Your way of looking at things, through the lens of the market, is one that's handy when the market is going your way.  Then you abandon it when in fact the same model seems to make good sense in describing times when the market goes against you as well.

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38 posted 02-26-2011 04:30 PM       View Profile for Balladeer   Email Balladeer   Edit/Delete Message      Find Poems   Click to visit Balladeer's Home Page   View IP for Balladeer

When I crow, Bob? When things don't go my way? You are using a lot of "you's" in an accusatory manner. Please address the issues and not the poster with personal innuendos. Thank you.
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39 posted 02-26-2011 04:59 PM       View Profile for Uncas   Email Uncas   Edit/Delete Message      Find Poems  View IP for Uncas

quote:
You are using a lot of "you's"



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40 posted 02-26-2011 05:56 PM       View Profile for Balladeer   Email Balladeer   Edit/Delete Message      Find Poems   Click to visit Balladeer's Home Page   View IP for Balladeer

If I were from New York, I could say "youse"
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     I was addressing the issue.

     This is a derogatory personal innuendo:

quote:
  Post # 32, this thread.

I can see by your response, however, that it would be a waste of time posting it even there, because I doubt anyone on the left would even acknowledge it is happening, even as documented as it is. That's to be expected.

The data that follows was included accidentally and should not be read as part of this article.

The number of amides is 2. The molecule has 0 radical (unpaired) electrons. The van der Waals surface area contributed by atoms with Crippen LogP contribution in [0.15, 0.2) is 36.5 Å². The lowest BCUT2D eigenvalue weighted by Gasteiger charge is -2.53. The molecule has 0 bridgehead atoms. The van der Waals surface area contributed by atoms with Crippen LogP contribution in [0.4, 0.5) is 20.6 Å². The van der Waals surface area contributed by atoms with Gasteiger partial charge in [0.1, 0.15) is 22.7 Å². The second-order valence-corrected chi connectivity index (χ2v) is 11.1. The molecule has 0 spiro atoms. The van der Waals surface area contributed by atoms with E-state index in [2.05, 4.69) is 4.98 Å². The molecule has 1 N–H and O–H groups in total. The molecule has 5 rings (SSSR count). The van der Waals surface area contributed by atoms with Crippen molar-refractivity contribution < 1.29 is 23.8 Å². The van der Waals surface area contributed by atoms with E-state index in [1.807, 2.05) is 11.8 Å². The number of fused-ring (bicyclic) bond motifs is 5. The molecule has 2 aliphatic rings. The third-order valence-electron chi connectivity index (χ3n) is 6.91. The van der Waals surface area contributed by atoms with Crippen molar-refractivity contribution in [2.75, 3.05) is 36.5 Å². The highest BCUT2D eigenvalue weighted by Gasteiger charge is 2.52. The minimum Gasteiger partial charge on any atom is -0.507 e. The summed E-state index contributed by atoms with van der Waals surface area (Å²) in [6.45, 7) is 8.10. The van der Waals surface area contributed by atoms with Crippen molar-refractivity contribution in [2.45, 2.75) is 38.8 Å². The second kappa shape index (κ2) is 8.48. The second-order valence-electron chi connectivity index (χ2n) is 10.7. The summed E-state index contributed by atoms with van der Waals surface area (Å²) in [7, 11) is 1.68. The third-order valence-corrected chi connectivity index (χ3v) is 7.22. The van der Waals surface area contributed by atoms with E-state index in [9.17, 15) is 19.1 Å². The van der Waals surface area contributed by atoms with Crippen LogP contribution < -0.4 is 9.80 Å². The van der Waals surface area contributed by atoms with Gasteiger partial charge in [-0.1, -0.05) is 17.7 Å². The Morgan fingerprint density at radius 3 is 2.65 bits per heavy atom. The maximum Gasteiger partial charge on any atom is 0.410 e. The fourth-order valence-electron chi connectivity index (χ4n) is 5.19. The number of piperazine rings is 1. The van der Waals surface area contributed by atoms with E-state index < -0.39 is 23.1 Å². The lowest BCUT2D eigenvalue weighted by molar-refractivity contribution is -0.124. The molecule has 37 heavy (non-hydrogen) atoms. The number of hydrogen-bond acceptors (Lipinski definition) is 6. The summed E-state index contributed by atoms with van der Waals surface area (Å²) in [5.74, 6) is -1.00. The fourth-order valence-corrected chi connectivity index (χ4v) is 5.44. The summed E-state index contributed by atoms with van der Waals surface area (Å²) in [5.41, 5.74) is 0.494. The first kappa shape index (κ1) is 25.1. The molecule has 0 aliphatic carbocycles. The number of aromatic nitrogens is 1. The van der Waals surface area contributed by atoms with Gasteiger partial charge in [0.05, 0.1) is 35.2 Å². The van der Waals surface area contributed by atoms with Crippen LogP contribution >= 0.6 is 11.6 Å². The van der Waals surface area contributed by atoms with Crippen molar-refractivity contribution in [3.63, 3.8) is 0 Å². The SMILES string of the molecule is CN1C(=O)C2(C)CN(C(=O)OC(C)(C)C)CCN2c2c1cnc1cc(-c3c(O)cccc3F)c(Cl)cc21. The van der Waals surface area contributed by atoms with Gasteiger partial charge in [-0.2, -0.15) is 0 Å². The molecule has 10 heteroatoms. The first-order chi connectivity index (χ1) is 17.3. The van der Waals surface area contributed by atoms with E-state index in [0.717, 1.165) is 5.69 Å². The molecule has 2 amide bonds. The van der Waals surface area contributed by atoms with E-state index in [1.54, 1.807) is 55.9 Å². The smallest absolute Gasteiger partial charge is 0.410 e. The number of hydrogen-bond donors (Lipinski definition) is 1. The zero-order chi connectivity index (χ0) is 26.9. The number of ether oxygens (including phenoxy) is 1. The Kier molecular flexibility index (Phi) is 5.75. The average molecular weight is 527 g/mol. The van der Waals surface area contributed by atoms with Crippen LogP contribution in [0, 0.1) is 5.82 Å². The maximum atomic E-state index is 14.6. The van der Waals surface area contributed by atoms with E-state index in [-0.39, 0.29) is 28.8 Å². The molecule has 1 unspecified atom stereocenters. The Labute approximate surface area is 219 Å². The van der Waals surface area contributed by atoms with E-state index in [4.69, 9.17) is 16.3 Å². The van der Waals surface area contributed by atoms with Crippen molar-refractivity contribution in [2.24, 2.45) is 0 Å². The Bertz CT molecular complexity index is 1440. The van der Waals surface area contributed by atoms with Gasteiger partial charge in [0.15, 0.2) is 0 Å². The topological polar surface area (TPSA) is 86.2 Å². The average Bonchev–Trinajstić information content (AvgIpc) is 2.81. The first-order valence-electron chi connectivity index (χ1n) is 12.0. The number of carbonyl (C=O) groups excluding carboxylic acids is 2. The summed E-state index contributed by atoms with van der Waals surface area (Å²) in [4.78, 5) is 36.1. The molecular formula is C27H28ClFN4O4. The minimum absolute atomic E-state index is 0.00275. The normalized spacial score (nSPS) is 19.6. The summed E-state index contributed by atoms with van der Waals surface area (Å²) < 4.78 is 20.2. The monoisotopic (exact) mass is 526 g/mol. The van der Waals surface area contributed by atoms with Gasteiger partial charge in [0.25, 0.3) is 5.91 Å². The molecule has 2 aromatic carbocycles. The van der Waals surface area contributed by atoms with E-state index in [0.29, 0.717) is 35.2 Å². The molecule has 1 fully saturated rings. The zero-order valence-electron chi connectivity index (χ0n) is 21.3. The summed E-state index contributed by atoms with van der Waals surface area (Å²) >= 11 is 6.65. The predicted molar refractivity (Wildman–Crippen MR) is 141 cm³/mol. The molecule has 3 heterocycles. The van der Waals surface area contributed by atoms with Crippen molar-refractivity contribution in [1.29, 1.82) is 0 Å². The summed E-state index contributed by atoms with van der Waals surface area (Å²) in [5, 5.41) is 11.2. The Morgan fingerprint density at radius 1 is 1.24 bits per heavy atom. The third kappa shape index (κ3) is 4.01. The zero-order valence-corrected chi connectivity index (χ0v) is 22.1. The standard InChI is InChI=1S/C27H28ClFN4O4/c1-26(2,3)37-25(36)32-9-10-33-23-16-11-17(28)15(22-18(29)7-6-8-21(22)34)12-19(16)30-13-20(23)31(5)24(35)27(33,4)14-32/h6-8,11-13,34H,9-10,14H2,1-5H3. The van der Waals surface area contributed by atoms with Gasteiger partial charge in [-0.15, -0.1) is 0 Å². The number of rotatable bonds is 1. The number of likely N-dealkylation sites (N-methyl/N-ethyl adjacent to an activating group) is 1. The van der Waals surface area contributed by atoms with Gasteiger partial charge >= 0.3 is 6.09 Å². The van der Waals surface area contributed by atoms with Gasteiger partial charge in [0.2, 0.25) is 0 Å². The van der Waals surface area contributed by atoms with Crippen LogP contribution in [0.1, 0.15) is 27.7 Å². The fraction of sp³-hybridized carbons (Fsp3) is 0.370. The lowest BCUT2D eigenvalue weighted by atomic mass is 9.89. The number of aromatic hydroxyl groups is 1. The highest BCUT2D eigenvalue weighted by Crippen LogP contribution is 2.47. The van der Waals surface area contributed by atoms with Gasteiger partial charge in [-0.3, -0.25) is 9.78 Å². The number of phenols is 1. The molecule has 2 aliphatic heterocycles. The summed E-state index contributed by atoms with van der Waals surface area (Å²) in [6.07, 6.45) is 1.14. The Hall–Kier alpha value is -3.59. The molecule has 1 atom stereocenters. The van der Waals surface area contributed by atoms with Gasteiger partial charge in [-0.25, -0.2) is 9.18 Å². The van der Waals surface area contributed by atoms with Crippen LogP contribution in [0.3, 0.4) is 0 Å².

My comments were about inconsistencies in the thinking on the right about labor as a commodity, which is very much on the subject.  I also mentioned the press and news as a commodity and as a market.

     Your response was in fact an attack on my person and an attempt to shut down this point of view.  At no point do I see a response to the salient points raised in my posting, which was addressed to holes in the argument presented by the right wing.  The right wing treats capital as a protected commodity and generally insists that there be a free market there, but frequently balks at saying the same about labor, and attempts to regulate labor and the market in labor.

     What's the problem the Right Wing has with this?  It seems a very straightforward economic analysis of the issue.  Why should there be regulation of labor and a minimum regulation of management?  This is a contradiction of the free market ideology professed by many if not most Republicans?